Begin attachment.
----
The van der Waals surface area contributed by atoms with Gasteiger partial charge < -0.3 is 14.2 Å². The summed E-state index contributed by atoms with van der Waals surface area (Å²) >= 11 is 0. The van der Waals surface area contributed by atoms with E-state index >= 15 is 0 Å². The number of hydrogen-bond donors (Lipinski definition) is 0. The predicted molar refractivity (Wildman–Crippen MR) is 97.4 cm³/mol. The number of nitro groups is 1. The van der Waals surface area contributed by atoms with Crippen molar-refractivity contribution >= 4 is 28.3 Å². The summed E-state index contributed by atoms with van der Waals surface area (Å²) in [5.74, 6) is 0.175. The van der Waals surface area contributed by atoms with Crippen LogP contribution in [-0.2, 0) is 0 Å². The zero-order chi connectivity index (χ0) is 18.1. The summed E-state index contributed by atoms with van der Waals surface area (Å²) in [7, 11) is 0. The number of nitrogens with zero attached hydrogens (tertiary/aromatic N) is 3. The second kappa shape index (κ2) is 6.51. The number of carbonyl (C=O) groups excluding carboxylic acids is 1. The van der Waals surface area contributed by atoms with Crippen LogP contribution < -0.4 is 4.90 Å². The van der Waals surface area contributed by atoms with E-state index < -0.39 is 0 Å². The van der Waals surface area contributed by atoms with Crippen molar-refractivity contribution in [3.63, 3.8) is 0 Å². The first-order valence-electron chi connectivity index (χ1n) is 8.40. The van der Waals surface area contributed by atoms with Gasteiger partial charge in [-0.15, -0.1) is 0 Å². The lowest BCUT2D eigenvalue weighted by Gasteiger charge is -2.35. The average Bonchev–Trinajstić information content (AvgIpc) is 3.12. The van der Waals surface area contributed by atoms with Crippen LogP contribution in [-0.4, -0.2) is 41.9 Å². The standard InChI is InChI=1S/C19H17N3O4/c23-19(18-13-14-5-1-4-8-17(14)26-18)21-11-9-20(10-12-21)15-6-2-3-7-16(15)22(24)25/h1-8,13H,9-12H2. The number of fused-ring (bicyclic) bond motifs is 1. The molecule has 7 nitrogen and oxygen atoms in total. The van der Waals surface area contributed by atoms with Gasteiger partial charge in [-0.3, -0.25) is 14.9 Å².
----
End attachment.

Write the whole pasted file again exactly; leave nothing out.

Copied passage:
The van der Waals surface area contributed by atoms with Gasteiger partial charge < -0.3 is 14.2 Å². The summed E-state index contributed by atoms with van der Waals surface area (Å²) >= 11 is 0. The van der Waals surface area contributed by atoms with E-state index >= 15 is 0 Å². The number of hydrogen-bond donors (Lipinski definition) is 0. The predicted molar refractivity (Wildman–Crippen MR) is 97.4 cm³/mol. The number of nitro groups is 1. The van der Waals surface area contributed by atoms with Crippen molar-refractivity contribution >= 4 is 28.3 Å². The summed E-state index contributed by atoms with van der Waals surface area (Å²) in [5.74, 6) is 0.175. The van der Waals surface area contributed by atoms with Crippen LogP contribution in [-0.2, 0) is 0 Å². The zero-order chi connectivity index (χ0) is 18.1. The summed E-state index contributed by atoms with van der Waals surface area (Å²) in [7, 11) is 0. The number of nitrogens with zero attached hydrogens (tertiary/aromatic N) is 3. The second kappa shape index (κ2) is 6.51. The number of carbonyl (C=O) groups excluding carboxylic acids is 1. The van der Waals surface area contributed by atoms with Crippen LogP contribution < -0.4 is 4.90 Å². The van der Waals surface area contributed by atoms with E-state index < -0.39 is 0 Å². The van der Waals surface area contributed by atoms with Crippen molar-refractivity contribution in [3.63, 3.8) is 0 Å². The first-order valence-electron chi connectivity index (χ1n) is 8.40. The van der Waals surface area contributed by atoms with Gasteiger partial charge in [-0.15, -0.1) is 0 Å². The lowest BCUT2D eigenvalue weighted by Gasteiger charge is -2.35. The average Bonchev–Trinajstić information content (AvgIpc) is 3.12. The van der Waals surface area contributed by atoms with Crippen LogP contribution in [-0.4, -0.2) is 41.9 Å². The standard InChI is InChI=1S/C19H17N3O4/c23-19(18-13-14-5-1-4-8-17(14)26-18)21-11-9-20(10-12-21)15-6-2-3-7-16(15)22(24)25/h1-8,13H,9-12H2. The number of fused-ring (bicyclic) bond motifs is 1. The molecule has 7 nitrogen and oxygen atoms in total. The van der Waals surface area contributed by atoms with Gasteiger partial charge in [-0.3, -0.25) is 14.9 Å².